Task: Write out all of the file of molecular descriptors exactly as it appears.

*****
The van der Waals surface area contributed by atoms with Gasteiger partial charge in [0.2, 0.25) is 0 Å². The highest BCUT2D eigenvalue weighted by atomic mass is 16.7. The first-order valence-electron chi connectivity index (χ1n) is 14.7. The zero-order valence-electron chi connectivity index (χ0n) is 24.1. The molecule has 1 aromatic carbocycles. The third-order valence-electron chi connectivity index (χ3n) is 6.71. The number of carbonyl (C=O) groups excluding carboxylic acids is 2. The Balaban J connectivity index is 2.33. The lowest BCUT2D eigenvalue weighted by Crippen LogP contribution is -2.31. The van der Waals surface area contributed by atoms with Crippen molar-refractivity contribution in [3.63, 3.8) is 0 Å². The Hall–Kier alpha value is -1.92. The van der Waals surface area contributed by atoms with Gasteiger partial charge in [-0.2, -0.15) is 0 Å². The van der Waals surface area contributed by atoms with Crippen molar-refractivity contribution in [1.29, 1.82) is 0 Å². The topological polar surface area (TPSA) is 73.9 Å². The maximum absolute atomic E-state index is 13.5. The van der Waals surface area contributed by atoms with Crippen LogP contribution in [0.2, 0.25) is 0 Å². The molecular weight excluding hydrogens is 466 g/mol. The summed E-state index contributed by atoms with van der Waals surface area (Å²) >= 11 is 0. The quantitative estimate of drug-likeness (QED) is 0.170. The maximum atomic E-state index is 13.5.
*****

The van der Waals surface area contributed by atoms with Gasteiger partial charge in [0.2, 0.25) is 0 Å². The highest BCUT2D eigenvalue weighted by atomic mass is 16.7. The first-order valence-electron chi connectivity index (χ1n) is 14.7. The zero-order valence-electron chi connectivity index (χ0n) is 24.1. The molecule has 1 aromatic carbocycles. The third-order valence-electron chi connectivity index (χ3n) is 6.71. The number of carbonyl (C=O) groups excluding carboxylic acids is 2. The Balaban J connectivity index is 2.33. The lowest BCUT2D eigenvalue weighted by Crippen LogP contribution is -2.31. The van der Waals surface area contributed by atoms with Crippen molar-refractivity contribution in [3.63, 3.8) is 0 Å². The Hall–Kier alpha value is -1.92. The van der Waals surface area contributed by atoms with Gasteiger partial charge in [-0.2, -0.15) is 0 Å². The van der Waals surface area contributed by atoms with Crippen molar-refractivity contribution in [1.29, 1.82) is 0 Å². The topological polar surface area (TPSA) is 73.9 Å². The maximum absolute atomic E-state index is 13.5. The van der Waals surface area contributed by atoms with Crippen LogP contribution in [0.2, 0.25) is 0 Å². The molecular weight excluding hydrogens is 466 g/mol. The summed E-state index contributed by atoms with van der Waals surface area (Å²) >= 11 is 0. The quantitative estimate of drug-likeness (QED) is 0.170. The maximum atomic E-state index is 13.5.